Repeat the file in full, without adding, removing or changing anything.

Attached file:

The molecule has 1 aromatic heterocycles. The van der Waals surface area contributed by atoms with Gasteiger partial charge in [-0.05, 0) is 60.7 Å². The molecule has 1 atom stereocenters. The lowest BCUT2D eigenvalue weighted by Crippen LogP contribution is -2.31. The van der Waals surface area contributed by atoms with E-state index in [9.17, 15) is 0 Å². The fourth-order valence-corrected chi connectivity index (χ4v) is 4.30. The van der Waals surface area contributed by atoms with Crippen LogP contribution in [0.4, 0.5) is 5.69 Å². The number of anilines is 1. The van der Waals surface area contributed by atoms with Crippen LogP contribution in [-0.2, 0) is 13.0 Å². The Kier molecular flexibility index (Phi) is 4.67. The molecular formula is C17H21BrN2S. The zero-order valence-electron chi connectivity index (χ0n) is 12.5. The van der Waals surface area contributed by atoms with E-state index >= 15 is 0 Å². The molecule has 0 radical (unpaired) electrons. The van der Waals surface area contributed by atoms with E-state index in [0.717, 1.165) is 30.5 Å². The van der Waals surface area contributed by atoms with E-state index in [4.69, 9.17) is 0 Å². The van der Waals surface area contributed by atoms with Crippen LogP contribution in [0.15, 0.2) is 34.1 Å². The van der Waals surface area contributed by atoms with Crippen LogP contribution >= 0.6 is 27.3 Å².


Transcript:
The molecule has 1 aromatic heterocycles. The van der Waals surface area contributed by atoms with Gasteiger partial charge in [-0.05, 0) is 60.7 Å². The molecule has 1 atom stereocenters. The lowest BCUT2D eigenvalue weighted by Crippen LogP contribution is -2.31. The van der Waals surface area contributed by atoms with E-state index in [9.17, 15) is 0 Å². The fourth-order valence-corrected chi connectivity index (χ4v) is 4.30. The van der Waals surface area contributed by atoms with Crippen LogP contribution in [0.4, 0.5) is 5.69 Å². The number of anilines is 1. The van der Waals surface area contributed by atoms with Crippen LogP contribution in [-0.2, 0) is 13.0 Å². The Kier molecular flexibility index (Phi) is 4.67. The molecular formula is C17H21BrN2S. The zero-order valence-electron chi connectivity index (χ0n) is 12.5. The van der Waals surface area contributed by atoms with E-state index >= 15 is 0 Å². The molecule has 0 radical (unpaired) electrons. The van der Waals surface area contributed by atoms with E-state index in [0.717, 1.165) is 30.5 Å². The van der Waals surface area contributed by atoms with E-state index in [4.69, 9.17) is 0 Å². The van der Waals surface area contributed by atoms with Crippen LogP contribution in [0.15, 0.2) is 34.1 Å². The van der Waals surface area contributed by atoms with Crippen LogP contribution >= 0.6 is 27.3 Å².